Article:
Queer Etiquette?: Advice Columns with a Difference



This chapter sheds light on how Japanese sexual minorities, mainly lesbians and gays, create community principles through advice given in four magazines: Anise and CarmiUa for lesbians and bisexuals, and Btidi and G-men for gay men. These are post-1990s commercial publications that provide a forum for the sharing of knowledge and experience in navigating sexual identities.1 The four magazines feature sodansfiitsu (advice column) sections of varying scales and quality spaces where readers seek advice for various issues—both sexual and social. Advice columns assume an imagined community where sexual minorities live, interact, exchange, and negotiate their everyday lives By building a sense of community or imagined family* they provide the individual and perhaps isolated) readers a place they could belong to and share. Moreover, the magazines address a gap in the historical trajectory of gay and lesbian media.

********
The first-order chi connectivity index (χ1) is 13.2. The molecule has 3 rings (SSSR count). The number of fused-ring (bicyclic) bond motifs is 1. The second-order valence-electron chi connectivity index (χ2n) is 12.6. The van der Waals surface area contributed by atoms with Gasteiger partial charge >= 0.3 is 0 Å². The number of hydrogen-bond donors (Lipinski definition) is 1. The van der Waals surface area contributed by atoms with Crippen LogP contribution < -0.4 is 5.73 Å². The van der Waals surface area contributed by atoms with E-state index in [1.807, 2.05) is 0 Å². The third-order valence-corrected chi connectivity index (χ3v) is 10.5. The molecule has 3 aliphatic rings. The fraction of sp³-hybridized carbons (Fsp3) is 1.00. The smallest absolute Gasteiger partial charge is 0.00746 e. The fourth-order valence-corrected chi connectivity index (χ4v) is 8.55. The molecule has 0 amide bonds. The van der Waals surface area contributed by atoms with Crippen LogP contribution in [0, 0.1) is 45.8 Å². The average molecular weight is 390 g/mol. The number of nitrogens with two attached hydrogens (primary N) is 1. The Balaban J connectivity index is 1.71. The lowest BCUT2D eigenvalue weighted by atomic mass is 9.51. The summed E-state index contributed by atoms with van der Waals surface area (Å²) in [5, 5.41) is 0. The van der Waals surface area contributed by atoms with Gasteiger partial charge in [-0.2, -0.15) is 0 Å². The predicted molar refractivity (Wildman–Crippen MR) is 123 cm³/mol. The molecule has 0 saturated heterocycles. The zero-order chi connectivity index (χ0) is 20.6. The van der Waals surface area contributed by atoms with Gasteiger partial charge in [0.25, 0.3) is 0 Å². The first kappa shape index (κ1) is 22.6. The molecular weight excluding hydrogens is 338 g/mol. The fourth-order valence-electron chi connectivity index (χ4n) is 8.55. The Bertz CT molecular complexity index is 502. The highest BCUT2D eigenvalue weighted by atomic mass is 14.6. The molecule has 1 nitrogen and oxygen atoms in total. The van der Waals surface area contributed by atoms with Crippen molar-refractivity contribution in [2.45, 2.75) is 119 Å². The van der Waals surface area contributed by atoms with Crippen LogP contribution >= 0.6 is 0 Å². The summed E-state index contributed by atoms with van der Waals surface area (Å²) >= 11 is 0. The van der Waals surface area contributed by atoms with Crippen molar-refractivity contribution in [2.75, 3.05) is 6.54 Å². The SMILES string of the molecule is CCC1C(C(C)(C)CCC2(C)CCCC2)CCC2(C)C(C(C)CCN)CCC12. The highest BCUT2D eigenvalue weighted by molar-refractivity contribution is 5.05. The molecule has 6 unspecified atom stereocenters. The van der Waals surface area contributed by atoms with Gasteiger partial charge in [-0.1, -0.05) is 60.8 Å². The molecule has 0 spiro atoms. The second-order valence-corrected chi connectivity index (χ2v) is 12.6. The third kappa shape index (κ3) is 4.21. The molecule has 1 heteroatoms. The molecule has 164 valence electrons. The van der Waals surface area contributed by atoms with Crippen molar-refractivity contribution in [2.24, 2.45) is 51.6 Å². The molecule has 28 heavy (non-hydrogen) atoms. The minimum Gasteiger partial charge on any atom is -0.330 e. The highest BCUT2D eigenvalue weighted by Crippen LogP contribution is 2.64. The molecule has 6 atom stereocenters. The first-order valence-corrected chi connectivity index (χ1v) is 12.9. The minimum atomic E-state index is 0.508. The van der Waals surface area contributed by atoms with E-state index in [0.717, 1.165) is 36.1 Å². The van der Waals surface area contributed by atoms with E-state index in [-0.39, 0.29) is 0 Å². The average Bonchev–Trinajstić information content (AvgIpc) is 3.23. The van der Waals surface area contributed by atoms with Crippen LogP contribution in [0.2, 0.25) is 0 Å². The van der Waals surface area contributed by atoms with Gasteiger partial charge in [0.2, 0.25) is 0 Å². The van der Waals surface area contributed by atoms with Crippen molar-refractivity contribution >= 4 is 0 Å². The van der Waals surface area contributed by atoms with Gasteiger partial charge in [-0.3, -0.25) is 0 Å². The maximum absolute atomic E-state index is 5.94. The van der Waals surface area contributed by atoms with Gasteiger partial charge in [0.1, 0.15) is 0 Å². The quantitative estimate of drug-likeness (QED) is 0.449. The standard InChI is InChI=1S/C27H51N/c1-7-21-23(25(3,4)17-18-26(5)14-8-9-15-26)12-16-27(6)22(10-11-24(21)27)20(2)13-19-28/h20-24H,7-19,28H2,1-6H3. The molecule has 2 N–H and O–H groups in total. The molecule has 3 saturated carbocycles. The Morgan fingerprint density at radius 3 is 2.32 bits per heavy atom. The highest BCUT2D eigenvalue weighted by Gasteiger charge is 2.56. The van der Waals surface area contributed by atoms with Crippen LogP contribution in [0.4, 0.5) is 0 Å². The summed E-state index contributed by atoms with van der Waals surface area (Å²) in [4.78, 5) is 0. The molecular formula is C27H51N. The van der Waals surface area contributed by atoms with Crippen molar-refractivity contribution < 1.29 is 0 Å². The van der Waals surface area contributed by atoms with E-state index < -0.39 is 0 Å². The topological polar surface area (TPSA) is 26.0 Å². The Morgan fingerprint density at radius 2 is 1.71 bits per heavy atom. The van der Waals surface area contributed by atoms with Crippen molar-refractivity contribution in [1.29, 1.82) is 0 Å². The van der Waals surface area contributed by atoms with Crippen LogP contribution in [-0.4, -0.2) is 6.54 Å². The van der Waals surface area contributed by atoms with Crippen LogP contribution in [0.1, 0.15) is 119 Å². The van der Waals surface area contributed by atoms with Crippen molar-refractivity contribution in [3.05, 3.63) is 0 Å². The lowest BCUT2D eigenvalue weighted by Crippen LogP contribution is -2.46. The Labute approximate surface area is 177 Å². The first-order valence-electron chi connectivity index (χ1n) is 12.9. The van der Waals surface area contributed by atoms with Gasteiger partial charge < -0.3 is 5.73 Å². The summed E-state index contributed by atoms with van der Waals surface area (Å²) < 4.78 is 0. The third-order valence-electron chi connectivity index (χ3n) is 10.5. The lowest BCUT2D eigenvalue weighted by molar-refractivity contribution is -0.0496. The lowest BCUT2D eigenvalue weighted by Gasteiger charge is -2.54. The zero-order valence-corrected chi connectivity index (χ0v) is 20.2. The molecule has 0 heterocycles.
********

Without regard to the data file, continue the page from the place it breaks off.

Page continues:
Sexual Minority Sexual Identity Lesbian Woman Advice Seeker Linguistic Style 
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  1. 6.
    Fushimi Noriaki, Fushimigei shinbun (Fushimi’s gay newspaper), in Gei toyū keiken (Experience of being gay), ed. Fushimi Noriaki (Tokyo: Potto Shuppan, 2004), 245.Google Scholar
  2. 12.
    Deborah A. Chirrey, “Women Like Us: Mediating and Contesting Identity in Lesbian Advice Literature,” in Language, Sexualities, and Desires: Cross-cultural Perspectives, ed. Helen Sauntson and Sakis Kyratzis (New York: Palgrave Macmillan, 2007): 223–244.Google Scholar

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© Hideko Abe 2010

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